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Moorhead police aim to have body cameras by early 2023

By adopting body cams, Moorhead is joining most of the other law enforcement agencies in the Fargo-Moorhead area that have acquired, or, like Moorhead, are working to obtain, body cameras for officers.

Dilworth Police Investigator Hunter Rawson wears a body camera while on duty in this photo taken in 2016. Forum file photo
Dilworth Police Investigator Hunter Rawson wears a body camera while on duty in this photo taken in 2016.
Forum file photo
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MOORHEAD — The Moorhead Police Department is evaluating different types of body cameras with the goal of having cameras ordered and possibly in use by January 2023.

Four police officers have been "wear testing" three different camera products and the choice on which product to go with will ultimately be narrowed to two, according to information from the city of Moorhead.

At that point, final cost, quality and features will be compared and a final selection made.

The cost to the city in taking on the new technology is expected to be about $500,000 over five years, according to Capt. Deric Swenson, who said information technology staff have been instrumental in helping the police department understand how the body cameras and the software supporting them will be used.

Moorhead police are planning to hold public meetings to showcase and explain the camera systems before the devices are put to use by officers.

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Once implemented, cameras will be worn by uniformed patrol officers and supervisors, as well as by community service officers and cadets.

Investigators will also wear cameras during specific operations, while administration and the community policing coordinator will have body cameras on for particular duties.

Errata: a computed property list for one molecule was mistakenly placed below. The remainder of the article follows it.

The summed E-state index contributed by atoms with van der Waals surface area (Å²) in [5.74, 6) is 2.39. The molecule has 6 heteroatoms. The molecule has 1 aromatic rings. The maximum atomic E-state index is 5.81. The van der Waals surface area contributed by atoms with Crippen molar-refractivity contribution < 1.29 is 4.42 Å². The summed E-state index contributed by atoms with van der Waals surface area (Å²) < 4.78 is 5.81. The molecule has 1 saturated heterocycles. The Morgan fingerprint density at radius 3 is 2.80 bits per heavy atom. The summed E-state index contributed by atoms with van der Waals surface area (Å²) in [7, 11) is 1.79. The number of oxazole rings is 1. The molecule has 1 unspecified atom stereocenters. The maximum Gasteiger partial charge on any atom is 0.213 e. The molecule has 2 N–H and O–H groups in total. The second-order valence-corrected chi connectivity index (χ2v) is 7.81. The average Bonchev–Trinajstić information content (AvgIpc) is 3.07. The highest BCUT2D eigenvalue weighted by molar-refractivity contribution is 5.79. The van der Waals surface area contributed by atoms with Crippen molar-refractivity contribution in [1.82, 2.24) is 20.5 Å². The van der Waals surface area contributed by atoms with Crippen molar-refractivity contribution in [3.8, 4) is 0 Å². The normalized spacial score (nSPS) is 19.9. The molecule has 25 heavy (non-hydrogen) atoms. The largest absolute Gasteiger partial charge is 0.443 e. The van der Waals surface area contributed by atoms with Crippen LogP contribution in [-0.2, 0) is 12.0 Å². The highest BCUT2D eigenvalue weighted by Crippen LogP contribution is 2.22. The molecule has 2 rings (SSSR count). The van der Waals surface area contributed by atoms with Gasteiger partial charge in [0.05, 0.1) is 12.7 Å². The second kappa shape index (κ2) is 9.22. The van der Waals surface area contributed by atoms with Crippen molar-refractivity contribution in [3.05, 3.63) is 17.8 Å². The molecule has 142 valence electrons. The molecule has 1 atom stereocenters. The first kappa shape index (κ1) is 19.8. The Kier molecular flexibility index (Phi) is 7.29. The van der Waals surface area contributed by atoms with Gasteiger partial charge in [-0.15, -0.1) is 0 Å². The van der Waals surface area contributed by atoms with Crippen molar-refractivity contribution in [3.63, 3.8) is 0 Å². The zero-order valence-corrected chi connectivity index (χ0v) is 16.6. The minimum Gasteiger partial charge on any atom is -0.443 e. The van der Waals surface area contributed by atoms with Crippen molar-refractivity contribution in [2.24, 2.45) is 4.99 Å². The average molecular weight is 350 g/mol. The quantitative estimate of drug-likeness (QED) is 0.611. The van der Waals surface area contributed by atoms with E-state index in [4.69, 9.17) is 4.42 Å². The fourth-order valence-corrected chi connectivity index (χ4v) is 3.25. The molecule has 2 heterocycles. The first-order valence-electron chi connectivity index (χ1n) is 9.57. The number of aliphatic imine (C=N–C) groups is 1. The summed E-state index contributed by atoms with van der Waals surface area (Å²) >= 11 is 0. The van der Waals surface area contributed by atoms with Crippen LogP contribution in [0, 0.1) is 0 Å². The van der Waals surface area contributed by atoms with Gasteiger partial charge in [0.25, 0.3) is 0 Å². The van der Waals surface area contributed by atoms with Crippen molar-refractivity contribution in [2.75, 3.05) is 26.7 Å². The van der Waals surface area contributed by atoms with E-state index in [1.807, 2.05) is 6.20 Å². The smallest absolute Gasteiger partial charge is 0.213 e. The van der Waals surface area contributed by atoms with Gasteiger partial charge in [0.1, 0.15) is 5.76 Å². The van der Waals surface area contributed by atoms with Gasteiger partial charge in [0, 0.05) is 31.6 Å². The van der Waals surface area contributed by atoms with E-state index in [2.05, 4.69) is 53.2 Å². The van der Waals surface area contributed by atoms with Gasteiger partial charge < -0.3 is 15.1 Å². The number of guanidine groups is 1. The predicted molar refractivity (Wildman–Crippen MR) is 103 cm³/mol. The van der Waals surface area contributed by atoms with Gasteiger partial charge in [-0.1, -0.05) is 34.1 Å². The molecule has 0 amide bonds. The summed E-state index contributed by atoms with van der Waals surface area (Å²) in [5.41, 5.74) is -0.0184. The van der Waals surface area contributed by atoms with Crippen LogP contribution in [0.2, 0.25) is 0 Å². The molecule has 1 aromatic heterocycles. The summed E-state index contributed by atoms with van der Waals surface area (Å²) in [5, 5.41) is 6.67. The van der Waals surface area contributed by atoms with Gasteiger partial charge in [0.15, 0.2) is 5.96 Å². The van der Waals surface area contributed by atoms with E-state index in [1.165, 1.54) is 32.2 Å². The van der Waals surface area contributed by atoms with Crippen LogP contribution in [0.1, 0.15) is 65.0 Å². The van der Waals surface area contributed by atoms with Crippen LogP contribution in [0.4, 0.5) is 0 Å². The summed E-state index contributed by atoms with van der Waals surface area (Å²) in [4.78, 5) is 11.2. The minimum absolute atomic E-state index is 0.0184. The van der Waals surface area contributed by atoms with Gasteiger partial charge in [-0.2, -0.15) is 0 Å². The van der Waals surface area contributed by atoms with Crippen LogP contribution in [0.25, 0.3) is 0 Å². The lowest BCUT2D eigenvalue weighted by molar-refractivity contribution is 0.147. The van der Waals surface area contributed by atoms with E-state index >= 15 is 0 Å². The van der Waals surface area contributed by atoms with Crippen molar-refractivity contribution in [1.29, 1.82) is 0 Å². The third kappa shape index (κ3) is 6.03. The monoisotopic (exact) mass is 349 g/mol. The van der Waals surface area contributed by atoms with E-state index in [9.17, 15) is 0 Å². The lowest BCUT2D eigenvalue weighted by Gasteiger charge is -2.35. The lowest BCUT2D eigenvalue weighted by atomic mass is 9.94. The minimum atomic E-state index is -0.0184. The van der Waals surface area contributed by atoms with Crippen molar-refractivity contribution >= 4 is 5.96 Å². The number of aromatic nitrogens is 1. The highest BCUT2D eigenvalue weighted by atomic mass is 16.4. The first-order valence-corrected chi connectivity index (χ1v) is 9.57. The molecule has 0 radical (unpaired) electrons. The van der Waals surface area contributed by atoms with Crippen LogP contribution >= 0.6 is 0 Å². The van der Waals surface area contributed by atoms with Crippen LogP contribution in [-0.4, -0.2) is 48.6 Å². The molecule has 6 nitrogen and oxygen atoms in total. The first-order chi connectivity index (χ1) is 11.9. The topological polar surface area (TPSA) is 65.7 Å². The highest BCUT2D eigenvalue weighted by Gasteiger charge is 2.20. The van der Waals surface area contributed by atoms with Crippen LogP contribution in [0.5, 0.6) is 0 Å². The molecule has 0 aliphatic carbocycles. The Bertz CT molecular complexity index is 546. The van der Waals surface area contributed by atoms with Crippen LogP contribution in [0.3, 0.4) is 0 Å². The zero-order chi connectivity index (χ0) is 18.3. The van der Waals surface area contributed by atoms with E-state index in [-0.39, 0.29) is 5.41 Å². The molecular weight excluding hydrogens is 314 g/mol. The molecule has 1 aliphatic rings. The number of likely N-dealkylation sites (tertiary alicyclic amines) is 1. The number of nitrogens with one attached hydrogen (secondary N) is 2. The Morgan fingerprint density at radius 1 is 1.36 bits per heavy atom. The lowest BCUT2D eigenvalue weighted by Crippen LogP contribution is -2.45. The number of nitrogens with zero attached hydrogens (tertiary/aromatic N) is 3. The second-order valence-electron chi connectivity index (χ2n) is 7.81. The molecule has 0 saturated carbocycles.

"Body worn cameras will help ensure that accurate information is gathered during interactions between officers and the public. Our goal is to increase safety for all involved," Swenson said.

Across the Red River, Fargo police have said body cameras have been an asset to the department.

During a presentation earlier this year, Fargo Police Lt. Shane Aberle told the Police Advisory & Oversight Board that there had been "numerous incidents" when the department's body cameras had helped to disprove claims that officers had used excessive force.

Aberle pointed out in his presentation that the cameras also benefit residents and people who are arrested, as they help to make sure proper procedures are followed.

Aberle described the cameras, which at that time had been used by the department for more than six months, as life changing.

"I haven't met an officer who hasn't liked the cameras. Most officers are very supportive. It's been amazing," he said.

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By adopting body cams, Moorhead is joining most of the other law enforcement agencies in the Fargo-Moorhead area that have acquired, or, like Moorhead, are working to obtain body cameras for officers.

Those agencies include:

  • Dilworth Police Department
  • Cass County Sheriff's Office
  • Clay County Sheriff's Office
  • Fargo Police Department
  • North Dakota Highway Patrol
  • Minnesota State Patrol
  • North Dakota State University Police and Safety Office
  • West Fargo Police Department
I'm a reporter and a photographer and sometimes I create videos to go with my stories.

I graduated from Minnesota State University Moorhead and in my time with The Forum I have covered a number of beats, from cops and courts to business and education.

I've also written about UFOs, ghosts, dinosaur bones and the planet Pluto.

You may reach me by phone at 701-241-5555, or by email at dolson@forumcomm.com
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